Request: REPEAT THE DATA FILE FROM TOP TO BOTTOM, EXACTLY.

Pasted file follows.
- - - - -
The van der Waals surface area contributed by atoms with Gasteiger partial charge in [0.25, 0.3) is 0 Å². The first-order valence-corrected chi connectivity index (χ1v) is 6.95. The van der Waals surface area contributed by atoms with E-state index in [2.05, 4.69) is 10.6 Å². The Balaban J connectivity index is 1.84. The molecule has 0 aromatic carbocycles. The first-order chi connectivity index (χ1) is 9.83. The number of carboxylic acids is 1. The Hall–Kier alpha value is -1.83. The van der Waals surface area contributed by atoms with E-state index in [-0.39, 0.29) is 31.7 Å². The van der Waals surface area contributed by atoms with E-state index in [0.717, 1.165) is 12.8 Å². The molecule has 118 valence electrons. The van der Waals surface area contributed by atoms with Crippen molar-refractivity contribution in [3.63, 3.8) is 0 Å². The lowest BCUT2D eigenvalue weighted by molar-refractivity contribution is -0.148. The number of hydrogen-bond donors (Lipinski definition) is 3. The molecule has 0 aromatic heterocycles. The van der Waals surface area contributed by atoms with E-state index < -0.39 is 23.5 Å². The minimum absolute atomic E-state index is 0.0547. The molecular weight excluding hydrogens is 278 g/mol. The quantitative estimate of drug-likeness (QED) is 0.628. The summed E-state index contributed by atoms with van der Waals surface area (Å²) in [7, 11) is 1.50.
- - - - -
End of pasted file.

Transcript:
The van der Waals surface area contributed by atoms with Gasteiger partial charge in [0.25, 0.3) is 0 Å². The first-order valence-corrected chi connectivity index (χ1v) is 6.95. The van der Waals surface area contributed by atoms with E-state index in [2.05, 4.69) is 10.6 Å². The Balaban J connectivity index is 1.84. The molecule has 0 aromatic carbocycles. The first-order chi connectivity index (χ1) is 9.83. The number of carboxylic acids is 1. The Hall–Kier alpha value is -1.83. The van der Waals surface area contributed by atoms with E-state index in [-0.39, 0.29) is 31.7 Å². The van der Waals surface area contributed by atoms with E-state index in [0.717, 1.165) is 12.8 Å². The molecule has 118 valence electrons. The van der Waals surface area contributed by atoms with Crippen molar-refractivity contribution in [3.63, 3.8) is 0 Å². The lowest BCUT2D eigenvalue weighted by molar-refractivity contribution is -0.148. The number of hydrogen-bond donors (Lipinski definition) is 3. The molecule has 0 aromatic heterocycles. The van der Waals surface area contributed by atoms with E-state index < -0.39 is 23.5 Å². The minimum absolute atomic E-state index is 0.0547. The molecular weight excluding hydrogens is 278 g/mol. The quantitative estimate of drug-likeness (QED) is 0.628. The summed E-state index contributed by atoms with van der Waals surface area (Å²) in [7, 11) is 1.50.